In this tutorial, you will see how to enable root login for the GNOME desktop environment on a Linux system. By default, users are expected to log in to the GNOME desktop environment using a normal account. This is a recommended practice due to security concerns. If you wish to ignore this recommendation and log in to GNOME with the root account, keep reading below.
In this tutorial you will learn:
- How to enable root login for GNOME GUI
- How to log into root account on GNOME
|Requirements, Conventions or Software Version Used
|Any Linux distro
|GNOME desktop environment
|Privileged access to your Linux system as root or via the
# – requires given linux commands to be executed with root privileges either directly as a root user or by use of
$ – requires given linux commands to be executed as a regular non-privileged user
GNOME login as root step by step instructions
The process for enabling root login in the GNOME desktop environment will vary slightly depending on which Linux distribution you are running. Follow the step by step instructions below to log in to the root account on GNOME.
- First, we need to set a password on the root user account. Most distros these days just have normal user accounts use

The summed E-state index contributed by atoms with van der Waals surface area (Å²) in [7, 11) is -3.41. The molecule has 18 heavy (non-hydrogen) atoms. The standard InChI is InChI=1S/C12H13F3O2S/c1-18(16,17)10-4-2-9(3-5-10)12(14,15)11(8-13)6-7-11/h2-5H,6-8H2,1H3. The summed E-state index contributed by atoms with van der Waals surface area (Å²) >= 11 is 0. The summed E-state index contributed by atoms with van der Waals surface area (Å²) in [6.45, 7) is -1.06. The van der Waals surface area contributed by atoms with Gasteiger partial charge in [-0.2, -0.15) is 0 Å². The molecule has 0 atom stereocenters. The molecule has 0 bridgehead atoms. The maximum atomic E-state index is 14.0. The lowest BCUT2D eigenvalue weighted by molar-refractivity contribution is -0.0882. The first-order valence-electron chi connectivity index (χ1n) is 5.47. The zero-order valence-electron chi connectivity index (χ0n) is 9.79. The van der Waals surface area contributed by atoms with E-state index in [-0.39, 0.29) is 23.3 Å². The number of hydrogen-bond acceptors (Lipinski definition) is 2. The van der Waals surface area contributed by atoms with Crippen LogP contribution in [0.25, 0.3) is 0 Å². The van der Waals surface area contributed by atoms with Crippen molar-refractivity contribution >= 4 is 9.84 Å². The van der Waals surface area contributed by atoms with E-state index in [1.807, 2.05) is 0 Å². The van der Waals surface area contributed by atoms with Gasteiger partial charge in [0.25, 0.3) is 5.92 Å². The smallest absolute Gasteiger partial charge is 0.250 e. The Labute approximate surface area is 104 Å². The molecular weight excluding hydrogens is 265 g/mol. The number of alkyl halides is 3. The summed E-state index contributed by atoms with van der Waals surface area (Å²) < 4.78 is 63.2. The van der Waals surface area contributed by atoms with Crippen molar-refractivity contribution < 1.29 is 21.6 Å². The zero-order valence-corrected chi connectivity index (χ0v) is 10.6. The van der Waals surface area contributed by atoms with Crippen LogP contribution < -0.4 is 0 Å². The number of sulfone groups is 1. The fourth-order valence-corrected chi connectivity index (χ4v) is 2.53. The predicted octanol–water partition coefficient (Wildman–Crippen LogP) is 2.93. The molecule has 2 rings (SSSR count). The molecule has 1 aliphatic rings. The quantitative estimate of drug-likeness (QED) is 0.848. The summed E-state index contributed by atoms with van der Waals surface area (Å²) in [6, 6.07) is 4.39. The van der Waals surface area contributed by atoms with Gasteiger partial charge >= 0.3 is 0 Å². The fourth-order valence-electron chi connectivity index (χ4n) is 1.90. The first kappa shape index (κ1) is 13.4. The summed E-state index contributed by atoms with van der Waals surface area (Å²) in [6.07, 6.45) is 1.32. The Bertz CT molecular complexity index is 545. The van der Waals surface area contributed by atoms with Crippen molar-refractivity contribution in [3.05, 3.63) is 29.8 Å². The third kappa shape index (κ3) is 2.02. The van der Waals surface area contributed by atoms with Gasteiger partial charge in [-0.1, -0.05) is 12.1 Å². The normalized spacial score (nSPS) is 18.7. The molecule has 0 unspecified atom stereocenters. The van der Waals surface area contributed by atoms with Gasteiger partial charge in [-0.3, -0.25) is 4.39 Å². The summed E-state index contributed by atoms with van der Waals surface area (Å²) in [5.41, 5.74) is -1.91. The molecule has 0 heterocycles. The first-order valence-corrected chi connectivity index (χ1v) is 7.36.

sudowhen they need elevated privileges, and leave the root account without a password. We will need to set a password in order to log in with the root account later. Open a command line terminal and execute the following command.
$ sudo passwd
You will be prompted to enter a password twice. This will be the new password for your system’s root account.
Note that this next step is only necessary if you are running a Debian based Linux distribution, such as Debian Linux, Ubuntu Linux, Linux Mint, etc.
Use nano or your preferred text editor to open the following file with root permissions.
$ sudo nano /etc/pam.d/gdm-password
Then find the line below and comment it out (put a
#in front of it) and save your changes to the file when done.
auth required pam_succeed_if.so user != root quiet
- Now you may log out of your current account in order to return to the login screen.
- At the login prompt, click on the little text that says “Not listed?” in order to specify a different user account than the usual one you log in with.
- Enter your username, in this case
root, and the password to finish logging into GNOME GUI with the root account.
- Each time you log in to the GNOME GUI with the system’s root account, you will see a small notification to let you know that this is not a recommended practice, just like we mentioned earlier. This warning can be ignored (if you know what you are doing) and will go away quickly so it will not bother you.
In this tutorial, we saw how to log in to the GNOME desktop environment with a root account on a Linux system. In order to do so, we needed to set a password on the root account, and, on Debian based distros, enable a setting in the GNOME Display Manager configuration file. Keep in mind that this is not a recommended practice and you should still try to use your normal account to log in to the GUI whenever possible.